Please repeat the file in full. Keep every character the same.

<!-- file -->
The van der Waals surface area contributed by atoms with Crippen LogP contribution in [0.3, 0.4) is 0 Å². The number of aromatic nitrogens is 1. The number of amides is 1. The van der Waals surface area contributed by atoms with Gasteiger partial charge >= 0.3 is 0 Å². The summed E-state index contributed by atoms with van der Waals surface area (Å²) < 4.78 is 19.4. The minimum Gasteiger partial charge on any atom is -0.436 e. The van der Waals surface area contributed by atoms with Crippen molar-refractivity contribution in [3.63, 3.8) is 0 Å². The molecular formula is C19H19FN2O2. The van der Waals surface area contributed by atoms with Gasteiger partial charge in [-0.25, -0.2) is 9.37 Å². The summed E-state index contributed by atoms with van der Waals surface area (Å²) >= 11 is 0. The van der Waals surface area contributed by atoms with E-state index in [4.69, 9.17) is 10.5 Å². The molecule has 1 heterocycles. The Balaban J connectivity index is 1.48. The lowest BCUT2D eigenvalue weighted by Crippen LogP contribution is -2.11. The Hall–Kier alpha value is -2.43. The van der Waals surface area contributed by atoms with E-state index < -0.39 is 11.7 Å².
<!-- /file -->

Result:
The van der Waals surface area contributed by atoms with Crippen LogP contribution in [0.3, 0.4) is 0 Å². The number of aromatic nitrogens is 1. The number of amides is 1. The van der Waals surface area contributed by atoms with Gasteiger partial charge >= 0.3 is 0 Å². The summed E-state index contributed by atoms with van der Waals surface area (Å²) < 4.78 is 19.4. The minimum Gasteiger partial charge on any atom is -0.436 e. The van der Waals surface area contributed by atoms with Crippen molar-refractivity contribution in [3.63, 3.8) is 0 Å². The molecular formula is C19H19FN2O2. The van der Waals surface area contributed by atoms with Gasteiger partial charge in [-0.25, -0.2) is 9.37 Å². The summed E-state index contributed by atoms with van der Waals surface area (Å²) >= 11 is 0. The van der Waals surface area contributed by atoms with E-state index in [4.69, 9.17) is 10.5 Å². The molecule has 1 heterocycles. The Balaban J connectivity index is 1.48. The lowest BCUT2D eigenvalue weighted by Crippen LogP contribution is -2.11. The Hall–Kier alpha value is -2.43. The van der Waals surface area contributed by atoms with E-state index < -0.39 is 11.7 Å².